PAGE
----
Can Fast Food Lower Grades?

A new nationwide study suggests that the amount of fast food children eat may be linked to how well they do in school. In fact, the more frequently children reported eating fast food in fifth grade, the lower their growth in reading, math and science test scores by the time they reached eighth grade. And students who ate the most fast food had test score gains that were up to about 20 percent lower than those who didnt eat any fast food.

The study consisted of 11,740 students that were tested in mathematics, science and reading/literacy for fifth and eighth grades and completed a fifth grade food consumption questionnaire. The study was conducted by Kelly Purtell, lead author and assistant professor of human sciences at the Ohio State University, and Elizabeth Gershoff, associate professor of human ecology at the University of Texas at Austin. Data from the study came from the Early Childhood Longitudinal Study Kindergarten Cohort and was collected by the National Center for Educational Statistics.

Results of the study published online in the journal Clinical Pediatrics - remained even after the researchers took into account a wide variety of other factors that may have explained why those with high fast food consumption might have lower test scores. Other factors included how much they exercised, how much television they watched, what other food they ate, their familys socioeconomic status, and characteristics of their school and neighborhood.

Theres a lot of evidence that fast-food consumption is linked to childhood obesity, but the problems dont end there, Purtell said. Relying too much on fast food could hurt how well children do in the classroom. We went as far as we could to control for and take into account all the known factors that could be involved in how well children did on these tests.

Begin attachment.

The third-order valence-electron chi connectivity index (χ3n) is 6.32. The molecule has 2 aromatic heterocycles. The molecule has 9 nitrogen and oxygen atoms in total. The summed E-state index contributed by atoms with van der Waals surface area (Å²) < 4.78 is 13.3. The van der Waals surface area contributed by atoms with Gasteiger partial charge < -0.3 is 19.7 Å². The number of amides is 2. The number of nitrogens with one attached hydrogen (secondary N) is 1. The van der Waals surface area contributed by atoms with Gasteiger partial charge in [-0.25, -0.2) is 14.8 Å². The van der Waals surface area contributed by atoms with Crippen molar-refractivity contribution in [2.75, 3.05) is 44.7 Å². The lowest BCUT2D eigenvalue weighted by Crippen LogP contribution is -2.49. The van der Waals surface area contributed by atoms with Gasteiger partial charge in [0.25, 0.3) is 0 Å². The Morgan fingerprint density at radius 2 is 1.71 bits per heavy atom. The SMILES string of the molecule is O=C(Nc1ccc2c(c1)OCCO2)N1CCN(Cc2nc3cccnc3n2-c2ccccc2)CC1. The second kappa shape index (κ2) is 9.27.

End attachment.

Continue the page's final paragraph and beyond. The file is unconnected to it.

Other Results

  • Less than a third of the children did not have any fast food during the week before they completed the questionnaire

  • 10 percent reported having fast food every day while another 10 percent ate it four to six times a week.

  • Slightly more than half of the children ate fast food one to three times in the previous week.

  • Children who ate fast food four to six times per week or every day showed significantly lower gains in all three achievement areas compared to children who did not eat any fast food the week before the survey.

  • Children who ate fast food just one to three times a week had lower academic growth compared to non-eaters in only one subject math.


While this study cant prove that fast food consumption caused the lower academic growth observed in the study, by controlling for other possible explanations for this link such as family background and what other foods they ate, and by looking at change in achievement scores the authors are confident fast food is explaining some of the difference in achievement gains over time. Because the study examined only changes in test scores between fifth and eighth grade it controls for all the early childhood factors that may affect test grades.

This study cant say why fast-food consumption is linked to lower grades. But other studies have shown that fast food lacks certain nutrients, especially iron, that help cognitive development. In addition, diets high in fat and sugar similar to fast-food meals have been shown to hurt immediate memory and learning processes. Were not saying that parents should never feed their children fast food, but these results suggest fast-food consumption should be limited as much as possible, Purtell added.

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